A bit more on the ZFS delete queue and snapshots
In my entry on ZFS delete queues, I mentioned that a filesystem's delete queue is captured in snapshots and so the space used by pending deletes is held by snapshots. A commentator then asked:
So in case someone uses zfs send/receive for backup he accidentially stores items in the delete queue?
This is important enough to say explicitly: YES. Absolutely.
Since it's part of a snapshot, the delete queue and all of the space
it holds will be transferred if you use
zfs send to move a
filesystem snapshot elsewhere for whatever reason. Full backups,
incremental backups, migrating a filesystem, they all copy all of
the space held by the delete queue (and then keep it allocated on
the received side).
This has two important consequences. The first is that if you
transfer a filesystem with a heavy space loss due to things being
held in the delete queue for whatever reason,
you can get a very head-scratching result. If you don't actually
mount the received dataset you'll wind up with a dataset that claims
to have all of its space consumed by the dataset, not snapshots,
but if you '
zfs destroy' the transfer snapshot the dataset promptly
shrinks. Having gone through this experience myself, this is a very
The second important consequence is that apparently the moment you
mount the received dataset, the current live version will immediately
diverge from the snapshot (because ZFS wakes up, says 'ah, a delete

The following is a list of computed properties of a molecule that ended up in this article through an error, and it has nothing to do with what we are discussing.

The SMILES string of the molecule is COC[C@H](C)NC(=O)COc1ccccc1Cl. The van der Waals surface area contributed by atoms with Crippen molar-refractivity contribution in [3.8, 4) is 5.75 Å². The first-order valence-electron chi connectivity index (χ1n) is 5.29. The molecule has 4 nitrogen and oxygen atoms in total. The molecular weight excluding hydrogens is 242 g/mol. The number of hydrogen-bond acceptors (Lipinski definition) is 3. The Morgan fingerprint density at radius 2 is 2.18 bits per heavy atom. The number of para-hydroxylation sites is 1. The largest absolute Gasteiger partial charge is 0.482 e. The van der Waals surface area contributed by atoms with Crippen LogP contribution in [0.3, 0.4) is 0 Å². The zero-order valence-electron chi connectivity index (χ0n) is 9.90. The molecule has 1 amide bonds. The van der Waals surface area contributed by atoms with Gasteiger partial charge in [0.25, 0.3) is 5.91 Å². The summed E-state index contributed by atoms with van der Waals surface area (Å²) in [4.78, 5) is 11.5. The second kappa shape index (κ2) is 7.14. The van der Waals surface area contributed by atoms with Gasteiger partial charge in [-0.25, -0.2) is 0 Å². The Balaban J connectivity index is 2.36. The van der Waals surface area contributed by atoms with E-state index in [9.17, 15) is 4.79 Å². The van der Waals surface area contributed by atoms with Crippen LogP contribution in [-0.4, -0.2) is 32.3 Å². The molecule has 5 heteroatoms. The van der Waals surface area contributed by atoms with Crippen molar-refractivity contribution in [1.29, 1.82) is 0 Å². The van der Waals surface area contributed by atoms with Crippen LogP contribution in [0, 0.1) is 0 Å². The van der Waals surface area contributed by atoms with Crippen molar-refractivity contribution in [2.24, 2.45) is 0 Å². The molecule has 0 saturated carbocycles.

queue with no live references', and applies all of those pending
deletes). This is a problem if you're doing repeated incremental
receives, because the next incremental receive will tell you
'filesystem has diverged from snapshot, you'll have to tell me to
force a rollback'. On the other hand, if ZFS space accounting is
working right this divergence should transfer a bunch of the space
the filesystem is consuming into the
Still, this must be another head-scratching moment, as just mounting
a filesystem suddenly caused a (potentially big) swing in space
usage and a divergence from the snapshot.
(I have not verified this mounting behavior myself, but in retrospect
it may be the cause of some unexpected divergences we've experienced
while migrating filesystems. Our approach was always just to use
zfs recv -F ...', which is prefectly viable if you're really
sure that you're not blowing your own foot off.)